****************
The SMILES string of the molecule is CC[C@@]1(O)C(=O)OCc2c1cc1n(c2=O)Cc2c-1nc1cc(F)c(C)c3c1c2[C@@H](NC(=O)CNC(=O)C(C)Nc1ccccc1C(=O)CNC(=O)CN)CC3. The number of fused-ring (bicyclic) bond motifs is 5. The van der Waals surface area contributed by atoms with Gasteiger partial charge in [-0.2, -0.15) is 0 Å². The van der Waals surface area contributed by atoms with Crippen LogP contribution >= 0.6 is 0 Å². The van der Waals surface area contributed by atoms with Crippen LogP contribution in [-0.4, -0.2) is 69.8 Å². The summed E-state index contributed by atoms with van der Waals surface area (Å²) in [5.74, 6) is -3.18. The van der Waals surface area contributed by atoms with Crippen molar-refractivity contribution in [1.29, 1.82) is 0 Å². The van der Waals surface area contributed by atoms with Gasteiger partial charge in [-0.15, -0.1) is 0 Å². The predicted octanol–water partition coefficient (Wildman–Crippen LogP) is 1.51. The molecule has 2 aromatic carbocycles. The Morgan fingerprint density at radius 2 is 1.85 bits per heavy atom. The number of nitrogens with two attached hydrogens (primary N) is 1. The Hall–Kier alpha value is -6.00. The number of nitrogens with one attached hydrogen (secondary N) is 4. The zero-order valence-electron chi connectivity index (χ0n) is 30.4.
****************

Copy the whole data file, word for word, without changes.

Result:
The SMILES string of the molecule is CC[C@@]1(O)C(=O)OCc2c1cc1n(c2=O)Cc2c-1nc1cc(F)c(C)c3c1c2[C@@H](NC(=O)CNC(=O)C(C)Nc1ccccc1C(=O)CNC(=O)CN)CC3. The number of fused-ring (bicyclic) bond motifs is 5. The van der Waals surface area contributed by atoms with Gasteiger partial charge in [-0.2, -0.15) is 0 Å². The van der Waals surface area contributed by atoms with Crippen LogP contribution >= 0.6 is 0 Å². The van der Waals surface area contributed by atoms with Crippen LogP contribution in [-0.4, -0.2) is 69.8 Å². The summed E-state index contributed by atoms with van der Waals surface area (Å²) in [5.74, 6) is -3.18. The van der Waals surface area contributed by atoms with Crippen molar-refractivity contribution in [1.29, 1.82) is 0 Å². The van der Waals surface area contributed by atoms with Gasteiger partial charge in [-0.15, -0.1) is 0 Å². The predicted octanol–water partition coefficient (Wildman–Crippen LogP) is 1.51. The molecule has 2 aromatic carbocycles. The Morgan fingerprint density at radius 2 is 1.85 bits per heavy atom. The number of nitrogens with two attached hydrogens (primary N) is 1. The Hall–Kier alpha value is -6.00. The number of nitrogens with one attached hydrogen (secondary N) is 4. The zero-order valence-electron chi connectivity index (χ0n) is 30.4.